Mercury in fish: Is the problem getting worse?


This article was originally on a blog post platform and may be missing photos, graphics or links. See About archive blog posts.

An advocacy group that tests fish for mercury says it found higher levels of the poisonous metal in L.A.-area sushi than four years ago., a San Francisco Bay Area organization that has tested seafood in sushi restaurants and at grocery stores throughout the country, said it found mercury in local sushi at 0.814 parts for million, up from 0.721 parts per million in 2006. A piece of swordfish tested at a local grocery store seafood counter had three times the amount of mercury that the U.S. Food and Drug Administration says should be in food.


‘It’s really frightening,’ said Buffy Martin Tarbox, campaign coordinator for Tarbox is not a scientist and does not represent the survey as scientific. Her staff worked with journalists from KNBC-TV to report and document mercury levels in seafood by purchasing samples from area sushi restaurants, grocery stores and a farmers market and having them tested.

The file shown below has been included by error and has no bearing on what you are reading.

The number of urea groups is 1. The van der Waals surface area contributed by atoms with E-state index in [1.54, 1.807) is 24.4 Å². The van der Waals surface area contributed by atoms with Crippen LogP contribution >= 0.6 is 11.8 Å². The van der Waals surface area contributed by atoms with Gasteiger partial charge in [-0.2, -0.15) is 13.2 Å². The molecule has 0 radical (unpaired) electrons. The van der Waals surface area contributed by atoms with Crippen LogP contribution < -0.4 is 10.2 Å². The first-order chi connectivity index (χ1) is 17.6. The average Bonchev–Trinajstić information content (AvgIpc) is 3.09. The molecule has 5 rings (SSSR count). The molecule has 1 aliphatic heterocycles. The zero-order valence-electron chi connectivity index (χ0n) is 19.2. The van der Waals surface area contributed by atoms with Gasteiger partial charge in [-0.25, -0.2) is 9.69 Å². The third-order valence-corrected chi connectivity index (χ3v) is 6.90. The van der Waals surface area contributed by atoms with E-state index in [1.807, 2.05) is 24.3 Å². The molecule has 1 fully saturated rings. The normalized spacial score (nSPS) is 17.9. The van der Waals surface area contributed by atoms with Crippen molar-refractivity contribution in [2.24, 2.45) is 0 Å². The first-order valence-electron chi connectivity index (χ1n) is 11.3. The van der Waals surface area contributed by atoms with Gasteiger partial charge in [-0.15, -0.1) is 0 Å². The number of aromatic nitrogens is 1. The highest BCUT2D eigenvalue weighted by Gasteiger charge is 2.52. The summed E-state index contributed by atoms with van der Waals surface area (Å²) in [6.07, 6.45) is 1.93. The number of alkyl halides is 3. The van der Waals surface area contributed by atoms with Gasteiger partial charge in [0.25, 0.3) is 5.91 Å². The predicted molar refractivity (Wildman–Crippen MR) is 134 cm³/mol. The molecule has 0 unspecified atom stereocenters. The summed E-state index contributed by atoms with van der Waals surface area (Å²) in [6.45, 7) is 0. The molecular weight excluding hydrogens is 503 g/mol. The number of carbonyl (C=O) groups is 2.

Here are links to the organization’s study as well as the KNBC report. I’ve also included a link to a story that ran in the Wall Street Journal in 2005 about a boy who doctors said lost cognitive function after eating too much tuna and developing mercury poisoning. (A subscription is required to read the full piece on the Wall Street Journal site. It is also available on the sites of several interest groups.)

-- Sharon Bernstein